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You can use apertium-tagger-trace to get the data from the model or to show which
== Potential improvements ==
'''Speed''': Some quick benchmarking with [http://stackoverflow.com/a/378024/678387 this method] have revealed the two biggest bottlenecks might be copying stack values, which could be ameliorated by using reference counted pointers and coarsening tags, where there might be room to reuse some of the objects/machinery.
Revision as of 09:40, 23 August 2016
The perceptron part-of-speech tagger implements part-of-speech tagging using the averaged, structured perceptron algorithm. Some information about the implementation is available in this presentation. The implementation is based on the references in the final slide.
Step by step
Mostly things are as in Supervised tagger training except you need an MTX file (and optionally a TSX file) instead of a TSX file.
- Get an MTX file: Copy an MTX file into your language directory and optionally modify it (or start from scratch). See MTX format.
- Get a tagged corpus
- Train the tagger like so:
apertium-tagger [--skip-on-error] -xs [ITERATIONS] MODEL_FILE TAGGED_CORPUS UNTAGGED_CORPUS MTX_FILEwhich will write the resulting model to MODEL_FILE. You can put this in a Makefile. Use --skip-on-error to discard sentences for which the TAGGED and UNTAGGED corpus don't match (this can often happen as a result of the tagged corpus getting out of sync with the morphology). A reasonable value for ITERATIONS is 10.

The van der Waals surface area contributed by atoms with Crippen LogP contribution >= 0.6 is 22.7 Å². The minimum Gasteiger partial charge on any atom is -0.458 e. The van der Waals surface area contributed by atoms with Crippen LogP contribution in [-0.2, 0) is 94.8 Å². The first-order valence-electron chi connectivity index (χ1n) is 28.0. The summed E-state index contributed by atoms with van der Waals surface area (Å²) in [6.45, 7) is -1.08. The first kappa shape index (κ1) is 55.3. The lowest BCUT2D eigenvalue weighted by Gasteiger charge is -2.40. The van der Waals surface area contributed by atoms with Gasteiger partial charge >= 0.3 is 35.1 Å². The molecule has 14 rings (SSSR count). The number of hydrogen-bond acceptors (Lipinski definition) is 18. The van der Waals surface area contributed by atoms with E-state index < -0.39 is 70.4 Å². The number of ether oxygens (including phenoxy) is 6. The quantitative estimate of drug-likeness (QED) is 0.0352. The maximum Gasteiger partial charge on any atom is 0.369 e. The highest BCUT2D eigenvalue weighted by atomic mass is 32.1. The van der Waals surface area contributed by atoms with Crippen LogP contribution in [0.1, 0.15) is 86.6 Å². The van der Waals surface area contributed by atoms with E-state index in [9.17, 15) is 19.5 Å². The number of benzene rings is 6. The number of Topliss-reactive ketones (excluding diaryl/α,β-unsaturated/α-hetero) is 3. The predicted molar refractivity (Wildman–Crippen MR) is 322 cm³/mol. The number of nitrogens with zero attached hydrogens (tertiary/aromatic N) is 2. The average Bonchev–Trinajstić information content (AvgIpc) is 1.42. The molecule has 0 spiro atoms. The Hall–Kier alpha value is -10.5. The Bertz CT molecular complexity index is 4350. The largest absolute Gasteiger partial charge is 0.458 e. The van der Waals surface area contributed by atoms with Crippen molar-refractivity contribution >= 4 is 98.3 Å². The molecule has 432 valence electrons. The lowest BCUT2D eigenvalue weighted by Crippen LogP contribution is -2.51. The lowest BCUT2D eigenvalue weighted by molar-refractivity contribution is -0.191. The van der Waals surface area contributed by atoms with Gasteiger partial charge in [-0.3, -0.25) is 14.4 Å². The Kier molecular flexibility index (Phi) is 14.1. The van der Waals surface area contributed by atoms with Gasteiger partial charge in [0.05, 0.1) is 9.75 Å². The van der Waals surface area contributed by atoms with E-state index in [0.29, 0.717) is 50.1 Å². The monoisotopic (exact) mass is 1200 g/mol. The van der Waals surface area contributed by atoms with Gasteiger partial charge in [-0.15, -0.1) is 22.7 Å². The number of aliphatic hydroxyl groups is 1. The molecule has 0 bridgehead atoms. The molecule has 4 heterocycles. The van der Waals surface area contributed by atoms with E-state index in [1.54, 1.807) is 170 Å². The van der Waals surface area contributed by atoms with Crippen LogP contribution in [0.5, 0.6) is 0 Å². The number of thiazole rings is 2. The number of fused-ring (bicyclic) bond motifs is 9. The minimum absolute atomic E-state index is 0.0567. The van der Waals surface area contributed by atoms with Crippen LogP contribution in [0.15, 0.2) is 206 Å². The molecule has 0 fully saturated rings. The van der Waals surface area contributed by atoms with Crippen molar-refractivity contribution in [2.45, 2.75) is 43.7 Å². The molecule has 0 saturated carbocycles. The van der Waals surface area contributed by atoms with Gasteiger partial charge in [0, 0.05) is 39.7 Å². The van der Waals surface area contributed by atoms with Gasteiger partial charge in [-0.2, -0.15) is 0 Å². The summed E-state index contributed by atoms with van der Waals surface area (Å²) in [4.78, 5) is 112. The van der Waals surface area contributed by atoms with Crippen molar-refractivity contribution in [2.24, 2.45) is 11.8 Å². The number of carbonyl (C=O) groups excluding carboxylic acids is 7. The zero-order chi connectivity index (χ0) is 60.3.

- Run the tagger like so:
apertium-tagger --tagger --perceptron MODEL_FILE. You can put this in your modes.xml.
Getting more information
Getting detailed information about the operation of the tagger is useful both for debugging the tagger itself as well as for designing new feature templates.
|apertium-tagger --tagger --debug||Traces the tagging process.|
|apertium-perceptron-trace model MODEL_FILE||Output the data from MODEL_FILE including the feature bytecode/disassembly and the model weights.|
|apertium-perceptron-trace path MTX_FILE UNTAGGED_CORPUS TAGGED_CORPUS||Generates features for every possible wordoid as if tagging were taking place and outputting features from TAGGED_CORPUS.|
Speed: Some quick benchmarking with this method have revealed the two biggest bottlenecks might be copying stack values, which could be ameliorated by using reference counted pointers and coarsening tags, where there might be room to reuse some of the objects/machinery.